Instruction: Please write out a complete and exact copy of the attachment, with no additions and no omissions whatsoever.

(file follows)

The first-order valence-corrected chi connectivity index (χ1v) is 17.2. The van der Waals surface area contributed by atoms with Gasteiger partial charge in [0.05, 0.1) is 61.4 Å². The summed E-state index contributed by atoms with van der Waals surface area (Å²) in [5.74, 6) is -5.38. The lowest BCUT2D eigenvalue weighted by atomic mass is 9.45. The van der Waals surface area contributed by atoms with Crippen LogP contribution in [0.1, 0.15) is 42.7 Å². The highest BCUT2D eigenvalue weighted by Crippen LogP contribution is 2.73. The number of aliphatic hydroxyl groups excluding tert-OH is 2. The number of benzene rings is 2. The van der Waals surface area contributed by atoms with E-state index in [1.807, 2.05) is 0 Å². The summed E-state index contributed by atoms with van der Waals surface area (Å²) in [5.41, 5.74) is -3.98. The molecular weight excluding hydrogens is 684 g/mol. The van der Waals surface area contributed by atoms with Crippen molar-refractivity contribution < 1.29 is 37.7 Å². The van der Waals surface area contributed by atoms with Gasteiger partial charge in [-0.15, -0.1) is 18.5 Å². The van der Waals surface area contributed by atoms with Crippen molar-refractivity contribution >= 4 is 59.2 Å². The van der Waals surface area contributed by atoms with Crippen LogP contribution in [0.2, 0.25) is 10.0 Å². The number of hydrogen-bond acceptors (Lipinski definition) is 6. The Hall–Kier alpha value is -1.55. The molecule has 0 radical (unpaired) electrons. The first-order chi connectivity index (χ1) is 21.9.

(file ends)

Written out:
The first-order valence-corrected chi connectivity index (χ1v) is 17.2. The van der Waals surface area contributed by atoms with Gasteiger partial charge in [0.05, 0.1) is 61.4 Å². The summed E-state index contributed by atoms with van der Waals surface area (Å²) in [5.74, 6) is -5.38. The lowest BCUT2D eigenvalue weighted by atomic mass is 9.45. The van der Waals surface area contributed by atoms with Crippen LogP contribution in [0.1, 0.15) is 42.7 Å². The highest BCUT2D eigenvalue weighted by Crippen LogP contribution is 2.73. The number of aliphatic hydroxyl groups excluding tert-OH is 2. The number of benzene rings is 2. The van der Waals surface area contributed by atoms with E-state index in [1.807, 2.05) is 0 Å². The summed E-state index contributed by atoms with van der Waals surface area (Å²) in [5.41, 5.74) is -3.98. The molecular weight excluding hydrogens is 684 g/mol. The van der Waals surface area contributed by atoms with Crippen molar-refractivity contribution < 1.29 is 37.7 Å². The van der Waals surface area contributed by atoms with Gasteiger partial charge in [-0.15, -0.1) is 18.5 Å². The van der Waals surface area contributed by atoms with Crippen molar-refractivity contribution >= 4 is 59.2 Å². The van der Waals surface area contributed by atoms with Crippen LogP contribution in [0.2, 0.25) is 10.0 Å². The number of hydrogen-bond acceptors (Lipinski definition) is 6. The Hall–Kier alpha value is -1.55. The molecule has 0 radical (unpaired) electrons. The first-order chi connectivity index (χ1) is 21.9.